For critics of hip-hop, Nipsey Hussle’s recent murder was probably emblematic of how rappers are expected to die — young and Black. But while a handful of notable rappers have indeed had their lives cut short at an early age from senseless gun violence, many of the genre’s voices have gone on to grow older without being shot to death.
But street life isn’t the only thing threatening the lives of rappers, as shown by hip-hop pioneer Kurtis Blow, who was reportedly set to undergo his second heart procedure in as many weeks. He joined a growing list of other aging rappers who have suffered from health issues. The 59-year-old’s wife released a statement on Monday saying her husband’s aortic artery repair procedure was not as successful as they previously thought and that Kurtis Blow required open heart surgery, HipHopDX reported.
“Kurtis got a bad CT. The aorta has dissected and it looks like he needs to go back to surgery,” a statement from Kurtis Blow’s wife said. “He’s back in ICU and they’re discussing surgery immediately. Emergency open heart surgery.”
It was just last week when Kurtis Blow announced in an Instagram post that he was scheduled to undergo a medical procedure on his heart in Los Angeles. He followed that up with a post saying that his surgery was “a tremendous success” before announcing Sunday that he had begun physical therapy yesterday and occupational therapy and was “ on my way to a full recovery 100%.”
It was unclear what changed in between then and Monday when his wife released her statement.
In an Instagram post last week, he said he was “preparing for an aortic artery repair procedure.” It was supposed to “stabilize the artery from further damage caused by the hematoma I contacted from my recent travels to China,” he wrote on May 1.
Hematoma has been defined by Merriam-Webster as “a mass of usually clotted blood that forms in a tissue, organ, or body space as a result of a broken blood vessel.
While rap music is a relatively young genre and typically associated with young people, Kurtis Blow’s grave condition was shining a light on the health issues that aging rappers were increasingly facing. The fact that most rappers, especially the pioneers, are Black and brown only exacerbates that reality since statistics show that African Americans are disproportionately affected by chronic health conditions. That was especially true when it comes to the heart.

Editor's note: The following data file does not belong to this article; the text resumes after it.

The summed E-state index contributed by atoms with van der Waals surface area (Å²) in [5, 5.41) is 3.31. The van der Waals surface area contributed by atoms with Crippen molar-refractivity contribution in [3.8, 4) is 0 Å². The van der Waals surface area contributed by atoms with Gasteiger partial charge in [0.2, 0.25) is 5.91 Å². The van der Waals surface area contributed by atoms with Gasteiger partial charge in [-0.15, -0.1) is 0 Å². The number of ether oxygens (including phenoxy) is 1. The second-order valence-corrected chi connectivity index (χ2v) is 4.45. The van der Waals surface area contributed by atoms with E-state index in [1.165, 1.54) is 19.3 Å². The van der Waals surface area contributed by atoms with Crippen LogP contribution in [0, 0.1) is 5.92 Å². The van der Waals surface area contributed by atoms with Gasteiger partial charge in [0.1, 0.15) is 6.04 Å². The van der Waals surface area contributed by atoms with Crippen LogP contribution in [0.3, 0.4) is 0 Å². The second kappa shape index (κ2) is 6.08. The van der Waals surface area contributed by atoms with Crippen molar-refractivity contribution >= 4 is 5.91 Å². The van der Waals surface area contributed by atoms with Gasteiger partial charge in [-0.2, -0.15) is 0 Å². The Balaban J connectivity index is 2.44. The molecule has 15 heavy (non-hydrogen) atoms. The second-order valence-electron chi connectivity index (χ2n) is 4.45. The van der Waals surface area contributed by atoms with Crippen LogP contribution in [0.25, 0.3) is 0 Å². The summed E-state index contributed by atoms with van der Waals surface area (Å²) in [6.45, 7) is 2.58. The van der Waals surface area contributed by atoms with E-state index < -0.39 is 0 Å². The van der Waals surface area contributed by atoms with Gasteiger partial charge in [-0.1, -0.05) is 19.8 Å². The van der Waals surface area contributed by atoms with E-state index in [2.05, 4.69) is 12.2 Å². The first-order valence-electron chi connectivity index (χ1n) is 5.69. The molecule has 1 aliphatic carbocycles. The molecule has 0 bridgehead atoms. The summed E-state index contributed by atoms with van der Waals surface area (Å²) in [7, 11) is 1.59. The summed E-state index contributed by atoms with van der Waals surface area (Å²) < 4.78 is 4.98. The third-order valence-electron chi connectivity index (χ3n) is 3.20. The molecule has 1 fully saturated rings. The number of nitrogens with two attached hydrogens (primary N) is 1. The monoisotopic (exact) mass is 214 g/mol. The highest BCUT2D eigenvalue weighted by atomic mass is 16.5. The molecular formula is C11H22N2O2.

Rapper Craig Mack died last year at the age of 47 from congestive heart failure. Pioneering DJ Lovebug Starski also died last year following a heart attack. He was 57 years old. Hip-hop singer Nate Dogg died in 2011 after suffering a series of strokes in the years leading up to his death. He was 41.
Cancer has also targeted rappers. Just last week it was reported that Bushwick Bill of the Geto Boys had been diagnosed with stage 4 pancreatic cancer, a condition that has all but amounted to a death sentence for Black men in particular. He is 52 years old. GURU of Gang Starr died from cancer in 2010 at the age of 48 and Adam “MCA” Yauch from the Beastie Boys died from cancer in 2012.
Phife Dawg from A Tribe Called Quest died from complications from diabetes at the age of 47.
Obviously, these ailments don’t only affect rappers, as shown last week’s death of filmmaker John Singleton at the age of 51 following complications from a stroke he had recently suffered. But, like with everybody else, as rappers get older, these health concerns will likely become more pronounced in their lives.